Help needed: do you recognise these WWII servicemen?

 

The Auckland Museum has just digitized and released a whole bunch of photographs taken during WWII by a local photographer, Tudor Collins. They all show American servicemen posted to the small town of Warkworth, New Zealand, prior to their deployment in the Pacific.

These are wonderful portraits of young men enjoying a few weeks of rest and Kiwi hospitality before being hurled into prolonged and ferocious fighting from which many did not return.

None of the photos were captioned, so the identity of the soldiers is unknown. The Museum has loaded them onto its website and is asking anyone whose relatives served in the Pacific, and who spent (or might have spent) time in New Zealand, to help identify these men.

I know a number of people who read this blog have family who served in WWII, and it would be great if you could visit the website to look at these images. There are a lot of them; but who knows, maybe one of those smiling young men belongs to your family, and you can bring their memory home for Christmas.

Ngā mihi o te Kirihimete me te Tau Hou

– Season’s greetings for Christmas and the New Year

 

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Six word Saturday: ANZAC Day remembrance, families at war

Snapshot of war: amongst the family photos, a few of those who served in the military and a letter from George VI to the children of Great Britain.

Snapshot of war: amongst the family photos, a few of those who served in the military and a letter from George VI to the children of Great Britain.

As the boy-child becomes a man, I find myself reflecting on the suffering of my grandmothers and great grandmothers whose sons went off to war. My family seems to have been particularly blessed in that all but one of our men who served in World War I or II returned. My great grandfather was wounded in WWI, and lost a leg, but lived until 1970, raising five children and celebrating over 60 years of marriage to my great grandmother.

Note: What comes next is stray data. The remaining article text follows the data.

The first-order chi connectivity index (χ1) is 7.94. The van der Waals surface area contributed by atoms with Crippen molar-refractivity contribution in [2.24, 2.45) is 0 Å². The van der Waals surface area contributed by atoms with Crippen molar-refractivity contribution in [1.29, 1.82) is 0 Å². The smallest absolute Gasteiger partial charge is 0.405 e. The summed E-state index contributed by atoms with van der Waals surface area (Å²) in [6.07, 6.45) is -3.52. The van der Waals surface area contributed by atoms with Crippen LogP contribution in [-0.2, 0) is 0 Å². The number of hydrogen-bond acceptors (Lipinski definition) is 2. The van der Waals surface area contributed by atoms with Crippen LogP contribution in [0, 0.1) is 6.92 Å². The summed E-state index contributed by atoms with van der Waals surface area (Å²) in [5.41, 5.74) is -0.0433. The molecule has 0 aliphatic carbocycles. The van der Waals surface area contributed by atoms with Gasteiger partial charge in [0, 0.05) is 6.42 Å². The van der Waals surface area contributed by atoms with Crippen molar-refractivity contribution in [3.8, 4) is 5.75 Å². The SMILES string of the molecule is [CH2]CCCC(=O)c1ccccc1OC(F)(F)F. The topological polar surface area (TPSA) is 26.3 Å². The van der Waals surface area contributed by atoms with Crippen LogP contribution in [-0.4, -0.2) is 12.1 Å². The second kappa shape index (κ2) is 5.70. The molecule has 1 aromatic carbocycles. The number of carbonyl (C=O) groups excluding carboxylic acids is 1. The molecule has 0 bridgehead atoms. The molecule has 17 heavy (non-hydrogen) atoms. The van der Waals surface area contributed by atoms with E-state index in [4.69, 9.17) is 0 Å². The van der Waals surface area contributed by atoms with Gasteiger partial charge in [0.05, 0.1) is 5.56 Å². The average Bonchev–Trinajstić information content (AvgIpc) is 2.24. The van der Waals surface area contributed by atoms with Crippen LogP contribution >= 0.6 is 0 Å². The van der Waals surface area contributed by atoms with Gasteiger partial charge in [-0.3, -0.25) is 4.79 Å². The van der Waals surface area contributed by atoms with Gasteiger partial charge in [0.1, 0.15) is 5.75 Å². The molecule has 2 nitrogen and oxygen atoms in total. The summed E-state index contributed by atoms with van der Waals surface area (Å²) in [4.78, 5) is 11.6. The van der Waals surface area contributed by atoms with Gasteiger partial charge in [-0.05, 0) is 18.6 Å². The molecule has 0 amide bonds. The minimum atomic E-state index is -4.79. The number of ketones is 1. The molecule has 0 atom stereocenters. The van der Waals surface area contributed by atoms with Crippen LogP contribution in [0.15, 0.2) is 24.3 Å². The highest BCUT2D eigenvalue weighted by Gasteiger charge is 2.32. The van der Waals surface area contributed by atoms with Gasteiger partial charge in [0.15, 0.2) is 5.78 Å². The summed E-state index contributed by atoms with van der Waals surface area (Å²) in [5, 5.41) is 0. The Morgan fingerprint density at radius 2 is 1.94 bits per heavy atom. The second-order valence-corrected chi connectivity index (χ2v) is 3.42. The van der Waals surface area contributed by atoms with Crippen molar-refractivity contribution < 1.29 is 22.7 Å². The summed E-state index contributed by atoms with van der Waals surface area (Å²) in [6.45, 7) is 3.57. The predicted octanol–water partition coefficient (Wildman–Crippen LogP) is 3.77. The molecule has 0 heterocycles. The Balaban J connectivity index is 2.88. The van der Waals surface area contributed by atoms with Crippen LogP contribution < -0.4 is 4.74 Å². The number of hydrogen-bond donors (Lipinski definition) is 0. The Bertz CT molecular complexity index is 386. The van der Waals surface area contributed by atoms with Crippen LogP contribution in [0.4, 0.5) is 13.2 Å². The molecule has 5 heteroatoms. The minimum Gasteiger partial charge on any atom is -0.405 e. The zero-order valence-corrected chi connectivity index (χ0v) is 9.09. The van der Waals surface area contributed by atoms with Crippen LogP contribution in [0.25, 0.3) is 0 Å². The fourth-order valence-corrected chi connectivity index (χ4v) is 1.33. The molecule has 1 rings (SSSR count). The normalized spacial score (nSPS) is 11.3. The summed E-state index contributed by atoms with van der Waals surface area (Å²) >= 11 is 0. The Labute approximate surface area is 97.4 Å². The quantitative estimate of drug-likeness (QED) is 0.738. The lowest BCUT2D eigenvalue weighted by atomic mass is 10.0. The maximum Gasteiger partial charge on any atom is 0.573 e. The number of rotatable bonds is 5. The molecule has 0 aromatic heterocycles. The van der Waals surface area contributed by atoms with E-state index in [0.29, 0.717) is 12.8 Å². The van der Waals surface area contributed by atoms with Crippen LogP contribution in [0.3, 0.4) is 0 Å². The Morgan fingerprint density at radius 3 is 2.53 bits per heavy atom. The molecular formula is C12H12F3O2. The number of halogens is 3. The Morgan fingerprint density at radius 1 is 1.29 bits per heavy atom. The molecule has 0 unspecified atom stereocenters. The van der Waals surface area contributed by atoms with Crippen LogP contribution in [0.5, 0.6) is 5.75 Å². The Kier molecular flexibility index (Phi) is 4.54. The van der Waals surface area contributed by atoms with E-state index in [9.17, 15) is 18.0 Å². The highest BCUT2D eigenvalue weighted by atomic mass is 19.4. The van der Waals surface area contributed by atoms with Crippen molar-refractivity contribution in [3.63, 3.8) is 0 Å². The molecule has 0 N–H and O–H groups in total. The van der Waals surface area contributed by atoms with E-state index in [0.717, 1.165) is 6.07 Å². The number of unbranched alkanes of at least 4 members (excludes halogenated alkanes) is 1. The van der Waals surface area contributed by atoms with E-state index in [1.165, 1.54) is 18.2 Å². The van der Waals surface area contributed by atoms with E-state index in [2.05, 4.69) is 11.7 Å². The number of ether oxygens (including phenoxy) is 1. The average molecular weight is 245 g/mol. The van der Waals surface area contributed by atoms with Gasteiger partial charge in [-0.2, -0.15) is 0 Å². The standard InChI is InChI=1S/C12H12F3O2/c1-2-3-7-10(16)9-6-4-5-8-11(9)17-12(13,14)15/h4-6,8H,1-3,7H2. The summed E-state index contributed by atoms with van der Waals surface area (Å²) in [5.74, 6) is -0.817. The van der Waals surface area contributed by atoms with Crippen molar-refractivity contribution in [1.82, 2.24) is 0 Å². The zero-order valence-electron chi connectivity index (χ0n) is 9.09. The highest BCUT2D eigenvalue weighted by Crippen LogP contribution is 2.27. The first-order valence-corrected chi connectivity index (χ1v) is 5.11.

The Big T’s great grandmother was less fortunate. Both her sons joined the New Zealand Expeditionary Force in WWI, but only one- the Big T’s grandfather Wallace Gray – returned, wounded and weakened by illness. His younger brother Eric Gray was killed in March 1918 in the third battle of the Somme. Like so many Kiwis, he is buried thousands of miles from home in a Commonwealth War Cemetery, at Martinsart in the Somme Valley.

Yesterday, my friend Alix sent me this, the words of a speech delivered in 1934 by Kemal Atatürk, first President of the Republic of Turkey, to the families of British, Australian and New Zealand troops who visited the battlefields of Galipolli:

Those heroes that shed their blood
And lost their lives.
You are now lying in the soil of a friendly country.
Therefore rest in peace.
There is no difference between the Johnnies
And the Mehmets to us where they lie side by side
Here in this country of ours.
You, the mothers,
Who sent their sons from far away countries
Wipe away your tears,
Your sons are now lying in our bosom
And are in peace
After having lost their lives on this land they have
Become our sons as well.

These words are also inscribed on the memorial to fallen soldiers at ANZAC Beach in Galipolli, and also on memorials in Canberra, Australia and Wellington, NZ.

Today I’m thinking of all the mothers who have ever waved sons off to war  and waited in almost unbearable anxiety for them to return – or not.

I know this isn’t six words, but it’s my Saturday.

 

 

Wordless Wednesday: remembrance

The Big T's aunts Mary and Hazel, and Uncle Tom. All served in WWII, and survived to marry and raise families.

The Big T’s aunts Mary and Hazel, and Uncle Tom. All served in WWII, and survived to marry and raise families.

uncles david and jim in naval uniform small

Nephew and uncle. My uncle David (left) and Great Uncle Jim (right), both served in the Royal Navy during WWII. Born only months apart, they were more like brothers. This photo was taken while the ships that both served on were in Brisbane, Australia. The story goes that they used the novelty of their relationship to persuade their respective commanders to grant them leave to have this photo taken. Both also survived war to marry and raise families. My uncle David spent many years in Zimbabwe and now lives in England.

This post was written for Wordless Wednesday, a Geneabloggers prompt.